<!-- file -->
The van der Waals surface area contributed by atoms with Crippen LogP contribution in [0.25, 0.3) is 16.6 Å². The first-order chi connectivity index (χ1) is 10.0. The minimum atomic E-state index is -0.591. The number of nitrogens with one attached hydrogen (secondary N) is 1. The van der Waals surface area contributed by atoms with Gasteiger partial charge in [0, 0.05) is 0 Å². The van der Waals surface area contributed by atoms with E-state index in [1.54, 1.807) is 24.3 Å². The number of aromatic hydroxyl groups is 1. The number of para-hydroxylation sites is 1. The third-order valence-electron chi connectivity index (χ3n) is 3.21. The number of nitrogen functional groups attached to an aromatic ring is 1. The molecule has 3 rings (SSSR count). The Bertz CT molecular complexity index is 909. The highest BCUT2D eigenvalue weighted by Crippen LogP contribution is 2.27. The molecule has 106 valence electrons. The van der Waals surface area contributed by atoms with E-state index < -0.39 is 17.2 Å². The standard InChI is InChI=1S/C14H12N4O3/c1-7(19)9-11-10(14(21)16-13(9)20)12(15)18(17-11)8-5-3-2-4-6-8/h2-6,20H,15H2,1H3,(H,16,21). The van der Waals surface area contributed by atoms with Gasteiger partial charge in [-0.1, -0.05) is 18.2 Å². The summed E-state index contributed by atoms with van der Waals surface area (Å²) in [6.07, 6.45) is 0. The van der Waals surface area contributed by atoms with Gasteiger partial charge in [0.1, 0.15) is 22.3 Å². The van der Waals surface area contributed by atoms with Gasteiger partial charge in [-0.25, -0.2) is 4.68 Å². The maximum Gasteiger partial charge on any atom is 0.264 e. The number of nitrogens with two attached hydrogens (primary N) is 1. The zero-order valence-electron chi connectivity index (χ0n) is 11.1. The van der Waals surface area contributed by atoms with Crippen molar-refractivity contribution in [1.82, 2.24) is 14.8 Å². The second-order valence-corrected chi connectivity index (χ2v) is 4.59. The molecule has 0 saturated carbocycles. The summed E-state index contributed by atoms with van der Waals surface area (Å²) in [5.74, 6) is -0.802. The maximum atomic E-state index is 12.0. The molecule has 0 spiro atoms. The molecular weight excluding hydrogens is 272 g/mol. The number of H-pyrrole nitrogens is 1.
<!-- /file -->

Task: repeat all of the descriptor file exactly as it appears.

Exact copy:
The van der Waals surface area contributed by atoms with Crippen LogP contribution in [0.25, 0.3) is 16.6 Å². The first-order chi connectivity index (χ1) is 10.0. The minimum atomic E-state index is -0.591. The number of nitrogens with one attached hydrogen (secondary N) is 1. The van der Waals surface area contributed by atoms with Gasteiger partial charge in [0, 0.05) is 0 Å². The van der Waals surface area contributed by atoms with E-state index in [1.54, 1.807) is 24.3 Å². The number of aromatic hydroxyl groups is 1. The number of para-hydroxylation sites is 1. The third-order valence-electron chi connectivity index (χ3n) is 3.21. The number of nitrogen functional groups attached to an aromatic ring is 1. The molecule has 3 rings (SSSR count). The Bertz CT molecular complexity index is 909. The highest BCUT2D eigenvalue weighted by Crippen LogP contribution is 2.27. The molecule has 106 valence electrons. The van der Waals surface area contributed by atoms with E-state index < -0.39 is 17.2 Å². The standard InChI is InChI=1S/C14H12N4O3/c1-7(19)9-11-10(14(21)16-13(9)20)12(15)18(17-11)8-5-3-2-4-6-8/h2-6,20H,15H2,1H3,(H,16,21). The van der Waals surface area contributed by atoms with Gasteiger partial charge in [-0.1, -0.05) is 18.2 Å². The summed E-state index contributed by atoms with van der Waals surface area (Å²) in [6.07, 6.45) is 0. The van der Waals surface area contributed by atoms with Gasteiger partial charge in [0.1, 0.15) is 22.3 Å². The van der Waals surface area contributed by atoms with Gasteiger partial charge in [-0.25, -0.2) is 4.68 Å². The maximum Gasteiger partial charge on any atom is 0.264 e. The number of nitrogens with two attached hydrogens (primary N) is 1. The zero-order valence-electron chi connectivity index (χ0n) is 11.1. The van der Waals surface area contributed by atoms with Crippen molar-refractivity contribution in [1.82, 2.24) is 14.8 Å². The second-order valence-corrected chi connectivity index (χ2v) is 4.59. The molecule has 0 saturated carbocycles. The summed E-state index contributed by atoms with van der Waals surface area (Å²) in [5.74, 6) is -0.802. The maximum atomic E-state index is 12.0. The molecule has 0 spiro atoms. The molecular weight excluding hydrogens is 272 g/mol. The number of H-pyrrole nitrogens is 1.